This is a strange dick-measuring contest. Both Harris and HKS have constrained programs that are objectively quanty and competitive and therefore have separate admissions processes, but the vanilla MPP at any of the three programs is going to be the same 200-person bullshit humanities deal that isn't worth the paper it's printed on. You can take your American Foreign Policy class with the risen spirits of all 44 former US presidents and it's not going to matter because no employer cares about that. 

Link to post
Share on other sites
5 hours ago, ExponentialDecay said:

This is a strange dick-measuring contest. Both Harris and HKS have constrained programs that are objectively quanty and competitive and therefore have separate admissions processes, but the vanilla MPP at any of the three programs is going to be the same 200-person bullshit humanities deal that isn't worth the paper it's printed on. You can take your American Foreign Policy class with the risen spirits of all 44 former US presidents and it's not going to matter because no employer cares about that. 

Your verbiage and hostile tone are uncalled for.

Having said that, I share your general skepticism about the professional utility of these programs, but wouldn't go quite so far as to say it doesn't matter which one you go to. Some schools and programs do produce better professional outcomes on average than others and these conversations are an attempt to shed light on that and bring a greater sense of accountability. 

Link to post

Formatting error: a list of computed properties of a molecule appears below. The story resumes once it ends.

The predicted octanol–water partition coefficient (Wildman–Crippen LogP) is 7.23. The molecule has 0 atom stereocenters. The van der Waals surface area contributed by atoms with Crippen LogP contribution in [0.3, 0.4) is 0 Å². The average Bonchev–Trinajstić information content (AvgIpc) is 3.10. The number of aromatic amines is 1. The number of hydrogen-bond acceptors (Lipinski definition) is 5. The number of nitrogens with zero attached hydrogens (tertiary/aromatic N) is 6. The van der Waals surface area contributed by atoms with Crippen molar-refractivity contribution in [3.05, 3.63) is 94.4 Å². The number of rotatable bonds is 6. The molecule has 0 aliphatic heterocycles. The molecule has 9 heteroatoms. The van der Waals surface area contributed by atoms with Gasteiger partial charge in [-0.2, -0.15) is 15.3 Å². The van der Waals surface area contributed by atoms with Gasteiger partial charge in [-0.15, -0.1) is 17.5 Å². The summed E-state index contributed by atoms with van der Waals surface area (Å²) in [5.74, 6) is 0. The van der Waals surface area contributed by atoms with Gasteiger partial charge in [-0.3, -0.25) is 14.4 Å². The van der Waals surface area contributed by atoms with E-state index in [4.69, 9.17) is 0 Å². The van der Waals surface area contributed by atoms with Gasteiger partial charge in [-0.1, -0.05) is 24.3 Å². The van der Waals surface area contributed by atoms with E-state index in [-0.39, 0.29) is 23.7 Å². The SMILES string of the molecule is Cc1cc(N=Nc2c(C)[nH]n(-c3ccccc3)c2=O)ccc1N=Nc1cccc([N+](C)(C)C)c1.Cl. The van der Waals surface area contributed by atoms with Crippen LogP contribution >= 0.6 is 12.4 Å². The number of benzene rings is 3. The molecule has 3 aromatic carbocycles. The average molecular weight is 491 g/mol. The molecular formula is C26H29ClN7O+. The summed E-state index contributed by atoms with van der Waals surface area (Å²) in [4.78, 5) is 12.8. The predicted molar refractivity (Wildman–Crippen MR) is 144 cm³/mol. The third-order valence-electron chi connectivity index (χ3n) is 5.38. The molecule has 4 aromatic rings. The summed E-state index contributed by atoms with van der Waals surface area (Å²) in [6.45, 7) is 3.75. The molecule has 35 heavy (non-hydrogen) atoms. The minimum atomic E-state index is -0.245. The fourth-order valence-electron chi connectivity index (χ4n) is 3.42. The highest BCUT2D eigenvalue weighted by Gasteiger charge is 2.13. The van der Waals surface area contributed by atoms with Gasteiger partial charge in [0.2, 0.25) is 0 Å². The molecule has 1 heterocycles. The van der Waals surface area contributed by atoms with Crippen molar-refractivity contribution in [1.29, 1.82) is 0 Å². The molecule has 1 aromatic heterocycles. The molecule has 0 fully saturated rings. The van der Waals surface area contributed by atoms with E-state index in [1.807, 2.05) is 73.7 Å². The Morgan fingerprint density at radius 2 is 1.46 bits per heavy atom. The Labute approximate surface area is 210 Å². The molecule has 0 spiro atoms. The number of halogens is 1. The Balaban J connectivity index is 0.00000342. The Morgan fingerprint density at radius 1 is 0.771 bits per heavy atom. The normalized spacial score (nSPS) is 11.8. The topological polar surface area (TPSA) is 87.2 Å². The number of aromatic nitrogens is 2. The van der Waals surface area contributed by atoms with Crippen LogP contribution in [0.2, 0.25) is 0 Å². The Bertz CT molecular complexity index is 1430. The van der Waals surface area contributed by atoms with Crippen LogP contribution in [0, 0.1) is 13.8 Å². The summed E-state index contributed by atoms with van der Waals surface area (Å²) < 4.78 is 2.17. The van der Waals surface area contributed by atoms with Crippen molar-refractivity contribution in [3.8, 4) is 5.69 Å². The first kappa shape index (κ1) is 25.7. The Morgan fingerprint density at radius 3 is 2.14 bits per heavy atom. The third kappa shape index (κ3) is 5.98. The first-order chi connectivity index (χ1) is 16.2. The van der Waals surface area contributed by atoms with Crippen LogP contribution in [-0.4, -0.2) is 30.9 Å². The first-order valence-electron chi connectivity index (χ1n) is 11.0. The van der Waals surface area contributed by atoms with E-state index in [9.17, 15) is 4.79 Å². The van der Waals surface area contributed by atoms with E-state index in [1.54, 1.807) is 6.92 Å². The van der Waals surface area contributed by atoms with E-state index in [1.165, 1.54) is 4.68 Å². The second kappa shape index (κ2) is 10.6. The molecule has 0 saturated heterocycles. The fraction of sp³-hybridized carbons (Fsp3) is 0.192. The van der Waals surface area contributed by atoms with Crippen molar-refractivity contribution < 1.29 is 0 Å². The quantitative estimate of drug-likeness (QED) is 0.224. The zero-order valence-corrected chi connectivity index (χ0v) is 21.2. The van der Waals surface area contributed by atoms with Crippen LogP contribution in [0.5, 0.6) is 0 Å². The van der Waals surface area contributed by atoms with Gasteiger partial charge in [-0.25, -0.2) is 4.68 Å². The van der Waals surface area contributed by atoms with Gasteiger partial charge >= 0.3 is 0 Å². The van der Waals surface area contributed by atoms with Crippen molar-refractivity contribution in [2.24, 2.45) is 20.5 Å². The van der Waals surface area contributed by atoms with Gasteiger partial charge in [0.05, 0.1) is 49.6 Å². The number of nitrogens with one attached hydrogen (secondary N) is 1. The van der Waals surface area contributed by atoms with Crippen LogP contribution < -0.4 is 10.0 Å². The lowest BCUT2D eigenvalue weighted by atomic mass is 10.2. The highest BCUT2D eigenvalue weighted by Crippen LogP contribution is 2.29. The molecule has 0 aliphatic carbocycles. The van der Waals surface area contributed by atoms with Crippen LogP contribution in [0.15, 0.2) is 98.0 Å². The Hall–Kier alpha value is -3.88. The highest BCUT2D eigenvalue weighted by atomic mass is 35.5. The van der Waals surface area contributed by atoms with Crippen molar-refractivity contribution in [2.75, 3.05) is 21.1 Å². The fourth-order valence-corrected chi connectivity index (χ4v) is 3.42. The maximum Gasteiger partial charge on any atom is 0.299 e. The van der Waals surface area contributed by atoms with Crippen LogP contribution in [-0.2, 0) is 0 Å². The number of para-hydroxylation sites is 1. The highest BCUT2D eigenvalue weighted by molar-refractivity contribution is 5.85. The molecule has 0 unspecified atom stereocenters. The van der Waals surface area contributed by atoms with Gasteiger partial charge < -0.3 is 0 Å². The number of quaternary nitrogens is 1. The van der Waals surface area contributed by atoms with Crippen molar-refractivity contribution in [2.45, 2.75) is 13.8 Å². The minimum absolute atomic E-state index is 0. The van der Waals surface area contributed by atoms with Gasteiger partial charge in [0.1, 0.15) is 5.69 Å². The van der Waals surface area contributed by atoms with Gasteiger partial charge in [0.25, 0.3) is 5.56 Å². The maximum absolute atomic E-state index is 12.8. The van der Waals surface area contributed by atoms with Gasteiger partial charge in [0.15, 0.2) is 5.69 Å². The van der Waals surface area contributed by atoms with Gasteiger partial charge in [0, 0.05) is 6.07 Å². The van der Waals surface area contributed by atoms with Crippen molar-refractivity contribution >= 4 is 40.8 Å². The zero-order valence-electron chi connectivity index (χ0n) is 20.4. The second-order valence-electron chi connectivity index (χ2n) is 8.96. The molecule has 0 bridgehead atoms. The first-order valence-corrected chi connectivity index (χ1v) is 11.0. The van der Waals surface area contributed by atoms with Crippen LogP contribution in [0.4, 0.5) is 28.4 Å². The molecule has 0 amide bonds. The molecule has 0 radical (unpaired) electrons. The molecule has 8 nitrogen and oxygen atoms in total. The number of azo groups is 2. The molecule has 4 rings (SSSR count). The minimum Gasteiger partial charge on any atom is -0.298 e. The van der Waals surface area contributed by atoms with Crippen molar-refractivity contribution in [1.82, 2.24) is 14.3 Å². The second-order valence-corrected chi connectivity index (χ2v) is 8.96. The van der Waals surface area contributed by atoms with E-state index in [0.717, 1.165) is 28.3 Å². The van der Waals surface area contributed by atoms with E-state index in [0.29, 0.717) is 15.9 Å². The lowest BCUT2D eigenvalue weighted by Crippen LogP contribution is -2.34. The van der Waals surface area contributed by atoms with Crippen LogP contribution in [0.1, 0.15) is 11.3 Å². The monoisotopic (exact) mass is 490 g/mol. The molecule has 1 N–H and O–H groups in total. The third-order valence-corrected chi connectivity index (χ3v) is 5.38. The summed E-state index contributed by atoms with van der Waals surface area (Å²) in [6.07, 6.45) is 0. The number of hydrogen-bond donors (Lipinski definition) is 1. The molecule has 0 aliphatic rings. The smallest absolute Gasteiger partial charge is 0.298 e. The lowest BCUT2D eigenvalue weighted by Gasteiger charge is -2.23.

Share on other sites
On 4/4/2019 at 4:16 PM, went_away said:

Your verbiage and hostile tone are uncalled for.

Having said that, I share your general skepticism about the professional utility of these programs, but wouldn't go quite so far as to say it doesn't matter which one you go to. Some schools and programs do produce better professional outcomes on average than others and these conversations are an attempt to shed light on that and bring a greater sense of accountability. 

Only if you perceive the verbiage as hostile in itself, which is a strange choice in our life and times, but whatever.

Given the paucity of data, any employment effects comparison between these schools is untempered speculation.

Link to post
Share on other sites

Create an account or sign in to comment

You need to be a member in order to leave a comment

Create an account

Sign up for a new account in our community. It's easy!

Register a new account

Sign in

Already have an account? Sign in here.

Sign In Now
×
×
  • Create New...

Important Information

By using this site, you agree to our Terms of Use and Privacy Policy.